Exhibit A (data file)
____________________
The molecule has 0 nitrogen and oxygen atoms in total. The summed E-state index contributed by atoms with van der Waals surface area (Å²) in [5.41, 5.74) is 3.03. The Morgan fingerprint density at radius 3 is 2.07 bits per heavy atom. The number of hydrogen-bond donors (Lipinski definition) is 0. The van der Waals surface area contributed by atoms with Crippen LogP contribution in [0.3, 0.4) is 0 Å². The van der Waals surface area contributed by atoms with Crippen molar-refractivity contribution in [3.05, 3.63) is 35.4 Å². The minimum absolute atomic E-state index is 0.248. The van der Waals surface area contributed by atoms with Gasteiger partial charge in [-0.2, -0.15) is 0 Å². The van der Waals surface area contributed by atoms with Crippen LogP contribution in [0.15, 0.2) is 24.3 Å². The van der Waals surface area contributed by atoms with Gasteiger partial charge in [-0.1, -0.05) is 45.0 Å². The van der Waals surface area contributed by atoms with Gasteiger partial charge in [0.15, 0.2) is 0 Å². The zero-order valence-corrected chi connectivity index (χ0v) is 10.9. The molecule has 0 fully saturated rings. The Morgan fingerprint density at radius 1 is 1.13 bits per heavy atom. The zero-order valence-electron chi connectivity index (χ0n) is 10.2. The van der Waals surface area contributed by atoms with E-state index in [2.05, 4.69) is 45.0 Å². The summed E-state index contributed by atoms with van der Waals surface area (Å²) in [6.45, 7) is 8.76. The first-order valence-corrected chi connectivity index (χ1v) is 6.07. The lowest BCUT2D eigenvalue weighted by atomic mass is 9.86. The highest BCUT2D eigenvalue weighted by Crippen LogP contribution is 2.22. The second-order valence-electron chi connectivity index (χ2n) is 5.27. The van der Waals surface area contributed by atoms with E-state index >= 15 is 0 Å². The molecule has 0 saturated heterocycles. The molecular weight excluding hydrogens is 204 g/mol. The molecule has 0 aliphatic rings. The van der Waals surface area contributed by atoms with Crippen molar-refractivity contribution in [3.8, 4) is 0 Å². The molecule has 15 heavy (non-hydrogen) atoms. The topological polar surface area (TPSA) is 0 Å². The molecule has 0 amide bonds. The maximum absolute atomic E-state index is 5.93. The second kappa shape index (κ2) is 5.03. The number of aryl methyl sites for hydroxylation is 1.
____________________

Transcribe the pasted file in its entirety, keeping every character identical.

The molecule has 0 nitrogen and oxygen atoms in total. The summed E-state index contributed by atoms with van der Waals surface area (Å²) in [5.41, 5.74) is 3.03. The Morgan fingerprint density at radius 3 is 2.07 bits per heavy atom. The number of hydrogen-bond donors (Lipinski definition) is 0. The van der Waals surface area contributed by atoms with Crippen LogP contribution in [0.3, 0.4) is 0 Å². The van der Waals surface area contributed by atoms with Crippen molar-refractivity contribution in [3.05, 3.63) is 35.4 Å². The minimum absolute atomic E-state index is 0.248. The van der Waals surface area contributed by atoms with Gasteiger partial charge in [-0.2, -0.15) is 0 Å². The van der Waals surface area contributed by atoms with Crippen LogP contribution in [0.15, 0.2) is 24.3 Å². The van der Waals surface area contributed by atoms with Gasteiger partial charge in [-0.1, -0.05) is 45.0 Å². The van der Waals surface area contributed by atoms with Gasteiger partial charge in [0.15, 0.2) is 0 Å². The zero-order valence-corrected chi connectivity index (χ0v) is 10.9. The molecule has 0 fully saturated rings. The Morgan fingerprint density at radius 1 is 1.13 bits per heavy atom. The zero-order valence-electron chi connectivity index (χ0n) is 10.2. The van der Waals surface area contributed by atoms with E-state index in [2.05, 4.69) is 45.0 Å². The summed E-state index contributed by atoms with van der Waals surface area (Å²) in [6.45, 7) is 8.76. The first-order valence-corrected chi connectivity index (χ1v) is 6.07. The lowest BCUT2D eigenvalue weighted by atomic mass is 9.86. The highest BCUT2D eigenvalue weighted by Crippen LogP contribution is 2.22. The second-order valence-electron chi connectivity index (χ2n) is 5.27. The van der Waals surface area contributed by atoms with E-state index >= 15 is 0 Å². The molecule has 0 saturated heterocycles. The molecular weight excluding hydrogens is 204 g/mol. The molecule has 0 aliphatic rings. The van der Waals surface area contributed by atoms with Crippen molar-refractivity contribution in [3.8, 4) is 0 Å². The molecule has 15 heavy (non-hydrogen) atoms. The topological polar surface area (TPSA) is 0 Å². The molecule has 0 amide bonds. The maximum absolute atomic E-state index is 5.93. The second kappa shape index (κ2) is 5.03. The number of aryl methyl sites for hydroxylation is 1.